Those who engage in research pertinent to their expertise understand, or at least should understand, the importance of conducting that work in an intellectually honest manner. And in no other fields are the stakes in research more significant than medicine.
That’s why it’s worth taking a long look at medical writer Harriet Washington’s piece for The American Scholar (link here), exploring how “the $310 billion pharmaceutical industry quietly buys… the contents of medical journals and, all too often, the trajectory of medical research itself.”
For those who have been following the marketing and public relations practices of Big Pharma, much of this comes as no surprise. Nevertheless, Washington’s success is in pulling together a lot of details in one concise yet informative piece. A few teasers:
Medical journals are utterly dependent upon pharmaceutical advertising, which can provide between 97 and 99 percent of their advertising revenue.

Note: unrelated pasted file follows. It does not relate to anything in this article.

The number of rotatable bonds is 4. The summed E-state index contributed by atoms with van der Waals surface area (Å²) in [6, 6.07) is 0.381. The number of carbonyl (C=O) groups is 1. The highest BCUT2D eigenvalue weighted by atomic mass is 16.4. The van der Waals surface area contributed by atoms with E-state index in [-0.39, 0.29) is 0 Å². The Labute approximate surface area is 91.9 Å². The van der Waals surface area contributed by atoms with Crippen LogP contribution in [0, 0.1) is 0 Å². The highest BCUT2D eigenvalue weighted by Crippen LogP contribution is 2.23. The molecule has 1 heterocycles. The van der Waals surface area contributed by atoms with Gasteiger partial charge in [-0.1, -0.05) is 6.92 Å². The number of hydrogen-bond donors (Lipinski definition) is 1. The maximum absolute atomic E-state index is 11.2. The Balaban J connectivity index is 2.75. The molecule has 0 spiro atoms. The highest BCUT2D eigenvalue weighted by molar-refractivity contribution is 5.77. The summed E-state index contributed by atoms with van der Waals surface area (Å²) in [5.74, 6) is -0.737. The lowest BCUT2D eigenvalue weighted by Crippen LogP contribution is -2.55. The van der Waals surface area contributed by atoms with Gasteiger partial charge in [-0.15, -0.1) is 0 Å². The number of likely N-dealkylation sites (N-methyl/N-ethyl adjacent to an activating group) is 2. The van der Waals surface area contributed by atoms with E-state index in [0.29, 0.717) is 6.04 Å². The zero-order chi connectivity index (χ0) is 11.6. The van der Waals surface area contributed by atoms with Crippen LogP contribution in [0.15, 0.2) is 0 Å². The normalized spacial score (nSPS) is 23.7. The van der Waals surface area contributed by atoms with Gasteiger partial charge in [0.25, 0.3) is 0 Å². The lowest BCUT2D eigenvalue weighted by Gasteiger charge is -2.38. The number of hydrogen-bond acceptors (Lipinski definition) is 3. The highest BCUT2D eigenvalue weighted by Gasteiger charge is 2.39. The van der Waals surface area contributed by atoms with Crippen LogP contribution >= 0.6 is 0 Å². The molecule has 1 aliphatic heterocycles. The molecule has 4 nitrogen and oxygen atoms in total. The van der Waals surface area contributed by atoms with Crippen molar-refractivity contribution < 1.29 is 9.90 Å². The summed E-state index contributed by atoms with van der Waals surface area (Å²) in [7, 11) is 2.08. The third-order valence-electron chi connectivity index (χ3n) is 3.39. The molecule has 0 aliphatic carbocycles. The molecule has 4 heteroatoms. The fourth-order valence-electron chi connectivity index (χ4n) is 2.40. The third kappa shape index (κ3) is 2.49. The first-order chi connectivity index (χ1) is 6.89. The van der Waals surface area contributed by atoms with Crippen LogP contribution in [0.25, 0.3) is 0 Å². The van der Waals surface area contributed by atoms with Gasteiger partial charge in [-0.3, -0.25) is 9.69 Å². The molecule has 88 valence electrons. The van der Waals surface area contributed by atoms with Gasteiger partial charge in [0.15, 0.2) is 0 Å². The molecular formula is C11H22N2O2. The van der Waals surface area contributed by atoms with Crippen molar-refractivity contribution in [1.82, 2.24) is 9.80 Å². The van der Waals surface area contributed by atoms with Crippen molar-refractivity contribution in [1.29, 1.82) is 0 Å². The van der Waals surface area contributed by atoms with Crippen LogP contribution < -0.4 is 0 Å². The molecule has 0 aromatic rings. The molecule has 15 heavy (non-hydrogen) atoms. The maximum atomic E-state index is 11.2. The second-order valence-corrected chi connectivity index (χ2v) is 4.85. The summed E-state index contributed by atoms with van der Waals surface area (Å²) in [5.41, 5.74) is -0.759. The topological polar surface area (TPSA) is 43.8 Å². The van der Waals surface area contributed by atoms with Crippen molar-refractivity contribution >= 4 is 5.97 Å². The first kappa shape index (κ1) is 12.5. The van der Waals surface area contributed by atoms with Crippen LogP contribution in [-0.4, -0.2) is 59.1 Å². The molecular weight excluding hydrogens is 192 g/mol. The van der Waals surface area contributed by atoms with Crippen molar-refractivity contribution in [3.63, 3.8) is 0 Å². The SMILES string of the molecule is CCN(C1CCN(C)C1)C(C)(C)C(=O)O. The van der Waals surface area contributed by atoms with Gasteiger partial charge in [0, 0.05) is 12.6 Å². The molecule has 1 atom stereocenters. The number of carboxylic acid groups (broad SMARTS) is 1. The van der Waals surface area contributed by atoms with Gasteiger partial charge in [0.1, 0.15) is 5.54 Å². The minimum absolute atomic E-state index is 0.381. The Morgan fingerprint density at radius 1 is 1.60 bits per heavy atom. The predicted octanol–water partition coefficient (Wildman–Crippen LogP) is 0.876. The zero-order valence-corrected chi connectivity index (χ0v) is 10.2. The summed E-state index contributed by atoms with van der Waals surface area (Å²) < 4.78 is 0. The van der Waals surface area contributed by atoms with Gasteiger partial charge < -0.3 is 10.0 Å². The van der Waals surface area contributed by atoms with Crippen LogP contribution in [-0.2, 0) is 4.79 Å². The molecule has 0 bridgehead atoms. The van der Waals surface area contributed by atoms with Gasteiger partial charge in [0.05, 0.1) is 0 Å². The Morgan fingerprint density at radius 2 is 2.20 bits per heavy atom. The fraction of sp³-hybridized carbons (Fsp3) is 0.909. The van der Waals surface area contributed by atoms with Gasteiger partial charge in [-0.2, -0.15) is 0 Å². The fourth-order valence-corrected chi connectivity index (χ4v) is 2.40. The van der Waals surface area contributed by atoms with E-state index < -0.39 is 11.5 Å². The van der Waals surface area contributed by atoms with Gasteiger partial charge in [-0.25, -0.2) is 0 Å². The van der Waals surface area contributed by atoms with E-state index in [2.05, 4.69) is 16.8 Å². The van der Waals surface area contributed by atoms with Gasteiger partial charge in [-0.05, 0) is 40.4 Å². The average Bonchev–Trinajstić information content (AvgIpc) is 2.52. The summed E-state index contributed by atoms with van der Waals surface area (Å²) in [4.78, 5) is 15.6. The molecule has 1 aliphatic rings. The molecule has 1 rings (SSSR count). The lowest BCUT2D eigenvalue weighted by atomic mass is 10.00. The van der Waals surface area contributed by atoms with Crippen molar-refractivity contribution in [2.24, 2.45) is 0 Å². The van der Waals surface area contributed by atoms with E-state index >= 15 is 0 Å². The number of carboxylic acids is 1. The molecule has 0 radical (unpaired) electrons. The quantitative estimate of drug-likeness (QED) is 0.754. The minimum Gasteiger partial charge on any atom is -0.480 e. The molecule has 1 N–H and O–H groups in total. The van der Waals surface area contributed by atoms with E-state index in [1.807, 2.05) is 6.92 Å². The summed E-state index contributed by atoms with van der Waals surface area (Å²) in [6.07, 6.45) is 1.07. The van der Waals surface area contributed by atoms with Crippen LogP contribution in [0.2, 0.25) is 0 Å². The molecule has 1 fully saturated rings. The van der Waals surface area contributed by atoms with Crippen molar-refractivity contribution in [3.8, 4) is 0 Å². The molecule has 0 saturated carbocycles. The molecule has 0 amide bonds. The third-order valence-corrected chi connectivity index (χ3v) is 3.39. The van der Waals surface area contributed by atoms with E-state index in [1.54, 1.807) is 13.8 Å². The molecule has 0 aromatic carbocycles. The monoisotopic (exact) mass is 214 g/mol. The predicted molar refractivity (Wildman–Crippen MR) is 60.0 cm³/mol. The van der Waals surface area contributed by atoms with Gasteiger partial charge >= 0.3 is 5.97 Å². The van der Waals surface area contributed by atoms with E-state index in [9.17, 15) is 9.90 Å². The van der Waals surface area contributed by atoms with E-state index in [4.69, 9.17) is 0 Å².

Moreover, drugmakers sometimes agree to buy journal advertising only if it is accompanied by favorable editorial mentions of their products. …“Pharmaceutical firms also inform journals,” [former medical journal editor Richard] Smith observes, “that they are receptive to buying huge volumes of reprints that favor their wares: The profits for the journal can easily reach $100,000.”
Drugmakers have enticed or ensnared the very font of evidence-based medical knowledge—the peer-reviewed medical journal. Not content to turn these journals out to ply the streets for cash, the industry finds many ways to pervert the editorial content itself.
This perversion is such an open secret that in 2003 the British Medical Journal published a tongue-in-cheek essay instructing researchers in the fine art of “HARLOT—How to Achieve positive Results without actually Lying to Overcome the Truth.”
One does not have to be a complete antagonist toward traditional medicine to be alarmed at the implications. Personally, I believe that the best health care options during the coming decades will come from combinations of, and choices among, traditional and alternative approaches. These options include products made by pharmaceutical companies.
Thus, I’m not looking for us to put the pharmaceutical companies out of business. They produce drugs that can save lives.
But we should be alarmed at how these companies shape the very research that influences the profitability of their products. And we should be deeply concerned about the ethics of researchers who allow themselves to be co-opted in such a fashion.